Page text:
Mücahit Küçükyılmaz, head of corporate communications at the Turkish Presidency, said that Turkey's perception in the Western world has turned negative in recent years due to the country's independent foreign policy and he added that Turkey is made a target by Western decision makers who cannot be manipulated through communications.
Underlining the role of the diasporas for terrorist organizations such as the Gülenist Terror Group (FETÖ), PKK and DHKP-C, to carry out strong anti-Turkey lobbies, Küçükyılmaz said that Turkey's fight against these anti-Turkey lobbies would be more effective if the country had a ministry of communications that could coordinate the country's communications.
Regarding the discussions on authoritarianism and dictatorship, Küçükyılmaz said that this is Western propaganda which only they believe in, while emphasizing that the Turkish people's opinion is their priority and this is the only thing that matters in this issue.
Responding to the question of why this negative perception of Turkey is being shaped over President Recep Tayyip Erdoğan's person, Küçükyılmaz said the West believes that if they can control Erdoğan, they will control Turkey.
Daily Sabah: Turkey was perceived as a rising star both regionally and globally up until 2013, however, this has shifted in the recent years to become a negative perception. How do you evaluate this process?
Communications usually operate within the grey areas. We divide the audience into three categories. The first consists of people who don't want to be persuaded; they aren't the priority of communications. However, those are the ones who create the negative perception; they are usually prejudiced and have ulterior motives. The second category consists of your supporters and these divide into two groups: sympathizers who support conditionally and followers who support unconditionally.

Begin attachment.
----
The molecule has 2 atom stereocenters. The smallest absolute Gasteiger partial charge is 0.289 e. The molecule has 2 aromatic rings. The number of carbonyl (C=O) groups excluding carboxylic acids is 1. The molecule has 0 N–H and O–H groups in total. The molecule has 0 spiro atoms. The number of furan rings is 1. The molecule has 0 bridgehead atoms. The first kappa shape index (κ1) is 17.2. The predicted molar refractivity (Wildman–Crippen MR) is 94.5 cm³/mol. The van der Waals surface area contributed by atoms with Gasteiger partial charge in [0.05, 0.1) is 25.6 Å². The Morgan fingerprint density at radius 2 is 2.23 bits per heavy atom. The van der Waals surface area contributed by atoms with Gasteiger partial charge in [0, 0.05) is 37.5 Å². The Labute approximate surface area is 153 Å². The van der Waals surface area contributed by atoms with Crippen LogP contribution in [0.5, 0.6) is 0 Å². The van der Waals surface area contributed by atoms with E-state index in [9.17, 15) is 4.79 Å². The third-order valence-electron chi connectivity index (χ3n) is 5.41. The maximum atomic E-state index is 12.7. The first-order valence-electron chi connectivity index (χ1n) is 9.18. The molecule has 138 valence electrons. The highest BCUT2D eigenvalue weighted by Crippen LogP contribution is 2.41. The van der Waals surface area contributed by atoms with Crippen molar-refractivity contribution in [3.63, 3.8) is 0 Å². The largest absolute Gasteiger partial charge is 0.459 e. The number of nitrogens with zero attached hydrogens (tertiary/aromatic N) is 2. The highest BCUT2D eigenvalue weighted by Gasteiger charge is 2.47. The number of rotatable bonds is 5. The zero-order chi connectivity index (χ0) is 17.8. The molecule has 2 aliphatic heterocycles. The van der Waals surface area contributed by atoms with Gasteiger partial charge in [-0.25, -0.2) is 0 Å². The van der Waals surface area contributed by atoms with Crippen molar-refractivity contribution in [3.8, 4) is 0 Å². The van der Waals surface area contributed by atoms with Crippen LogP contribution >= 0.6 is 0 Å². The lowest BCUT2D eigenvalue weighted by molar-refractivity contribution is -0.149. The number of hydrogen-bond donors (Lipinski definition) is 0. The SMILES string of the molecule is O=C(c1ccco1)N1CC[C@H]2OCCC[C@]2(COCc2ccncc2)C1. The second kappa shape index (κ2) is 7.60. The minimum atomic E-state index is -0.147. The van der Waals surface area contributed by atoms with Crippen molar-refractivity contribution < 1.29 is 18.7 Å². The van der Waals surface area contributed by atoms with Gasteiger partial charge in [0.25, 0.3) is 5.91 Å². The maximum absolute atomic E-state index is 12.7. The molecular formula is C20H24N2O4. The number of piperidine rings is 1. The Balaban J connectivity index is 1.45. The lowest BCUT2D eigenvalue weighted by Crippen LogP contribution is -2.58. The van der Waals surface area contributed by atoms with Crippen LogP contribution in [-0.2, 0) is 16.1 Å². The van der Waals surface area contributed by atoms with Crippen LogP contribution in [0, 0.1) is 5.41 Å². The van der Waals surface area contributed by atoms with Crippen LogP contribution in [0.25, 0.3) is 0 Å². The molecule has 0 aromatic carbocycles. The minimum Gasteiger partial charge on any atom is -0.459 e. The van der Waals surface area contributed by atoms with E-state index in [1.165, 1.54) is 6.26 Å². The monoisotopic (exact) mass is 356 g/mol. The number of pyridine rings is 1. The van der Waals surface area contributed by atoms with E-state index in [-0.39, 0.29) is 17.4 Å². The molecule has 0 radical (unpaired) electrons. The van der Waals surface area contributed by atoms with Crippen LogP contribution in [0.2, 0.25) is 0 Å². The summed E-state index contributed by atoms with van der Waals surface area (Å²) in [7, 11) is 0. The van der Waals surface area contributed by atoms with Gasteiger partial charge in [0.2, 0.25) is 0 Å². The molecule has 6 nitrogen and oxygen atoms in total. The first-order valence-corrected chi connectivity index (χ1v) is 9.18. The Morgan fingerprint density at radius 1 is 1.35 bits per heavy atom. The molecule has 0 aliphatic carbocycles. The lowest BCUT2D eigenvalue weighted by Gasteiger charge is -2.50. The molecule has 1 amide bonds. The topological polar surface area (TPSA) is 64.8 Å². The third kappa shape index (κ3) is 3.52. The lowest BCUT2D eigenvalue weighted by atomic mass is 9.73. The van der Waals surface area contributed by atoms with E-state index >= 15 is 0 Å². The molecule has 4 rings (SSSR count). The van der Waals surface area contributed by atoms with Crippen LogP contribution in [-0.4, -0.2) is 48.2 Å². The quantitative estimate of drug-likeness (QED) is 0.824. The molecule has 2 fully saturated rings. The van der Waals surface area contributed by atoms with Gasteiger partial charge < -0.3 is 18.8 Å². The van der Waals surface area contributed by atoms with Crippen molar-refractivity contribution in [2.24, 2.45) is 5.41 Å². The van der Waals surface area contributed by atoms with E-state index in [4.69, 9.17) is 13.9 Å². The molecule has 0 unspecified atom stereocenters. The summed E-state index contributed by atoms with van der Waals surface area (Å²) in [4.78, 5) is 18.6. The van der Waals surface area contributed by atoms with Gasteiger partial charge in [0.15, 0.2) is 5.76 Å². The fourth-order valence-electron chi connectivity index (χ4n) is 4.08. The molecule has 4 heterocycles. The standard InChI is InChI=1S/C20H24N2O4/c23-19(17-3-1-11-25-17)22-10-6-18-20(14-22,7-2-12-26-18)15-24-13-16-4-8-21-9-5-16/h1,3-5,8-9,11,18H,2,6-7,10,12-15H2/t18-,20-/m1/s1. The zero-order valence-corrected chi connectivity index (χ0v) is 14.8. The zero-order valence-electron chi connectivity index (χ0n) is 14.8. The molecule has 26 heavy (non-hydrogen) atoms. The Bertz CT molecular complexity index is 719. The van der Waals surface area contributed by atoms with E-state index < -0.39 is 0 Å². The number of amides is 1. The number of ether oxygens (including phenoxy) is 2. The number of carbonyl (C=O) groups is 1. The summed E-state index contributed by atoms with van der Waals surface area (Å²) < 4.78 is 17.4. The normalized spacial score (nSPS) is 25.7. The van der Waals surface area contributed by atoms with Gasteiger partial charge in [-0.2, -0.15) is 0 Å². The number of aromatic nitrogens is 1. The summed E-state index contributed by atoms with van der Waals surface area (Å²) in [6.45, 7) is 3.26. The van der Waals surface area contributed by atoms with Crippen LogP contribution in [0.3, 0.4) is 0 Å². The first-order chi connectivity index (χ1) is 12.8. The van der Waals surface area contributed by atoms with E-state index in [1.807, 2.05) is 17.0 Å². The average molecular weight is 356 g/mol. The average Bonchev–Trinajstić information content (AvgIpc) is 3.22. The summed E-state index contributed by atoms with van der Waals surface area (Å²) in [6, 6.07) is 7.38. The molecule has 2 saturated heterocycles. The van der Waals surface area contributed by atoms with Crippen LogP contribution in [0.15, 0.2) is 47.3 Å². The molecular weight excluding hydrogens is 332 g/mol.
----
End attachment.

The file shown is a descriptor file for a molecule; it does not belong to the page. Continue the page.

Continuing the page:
Similar to the people who fall in the first category, the followers supporting you unconditionally are also not the priority target of communications; the priority target is the people who are indecisive and whose minds can be swayed. We need to analyze these indecisive masses and work on their perceptions about Turkey.
As the Corporate Communications Department, we handle the communications of the presidency; however, at the macro level, we are actually handling Turkey's communications. In this respect, I can say that Turkey lacks a ministry of communications which could coordinate the country's communications. We have to consider communications as an autonomous field; yet, communicative activities are distributed to various bureaucratic divisions at different institutions and ministries.
Therefore, the establishment of a ministry focusing on communications could resolve Turkey's certain structural issues.
In political communications, there are two essential principles. Firstly, communications must be handled from a singular center to have a coherent message; we only realize its importance during crises. Secondly, political communications must be conducted with a political decision. If you let the conduct to bureaucrats, they won't be able to take the initiative, as it is the elected officials who will be held accountable. Therefore, elected officials must make decisions and coordinate the political communications.
DS: What has caused this shift of perception?
Turkey has been under attack for some years now; we have seen this attack materialize during the Gezi Park protests in 2013. It was revealed that certain people who were seemingly oppositional were actually co-conspirators of the forces that are attacking Turkey; a majority these people have fled Turkey.
The Dec. 17-25, 2013 events, the Oct. 6-8, 2014 Kobane incidents and the process that brought us to July 15, 2016 are all perceived as attacks on Turkey by the majority of the people living in the country. Turkey became a target when it started to voice its own opinion within the region and the world. The new Turkish foreign policy which started to emerge in 2003 advocated that only the countries of the region can resolve regional issues.
Foreign interventions originating out of the region have never resolved any issues; look at Afghanistan, Iraq and Syria. Moreover, instead of resolving the issues, these foreign interventions have exacerbated the issues.
For this reason, Turkey is arguing that the countries of the region should resolve the issues, if there is an issue in the Middle East. This doesn't sit well with the global powers which have made a habit out of intervening in countries halfway across the world. This is the most basic explanation why Turkey is being attacked.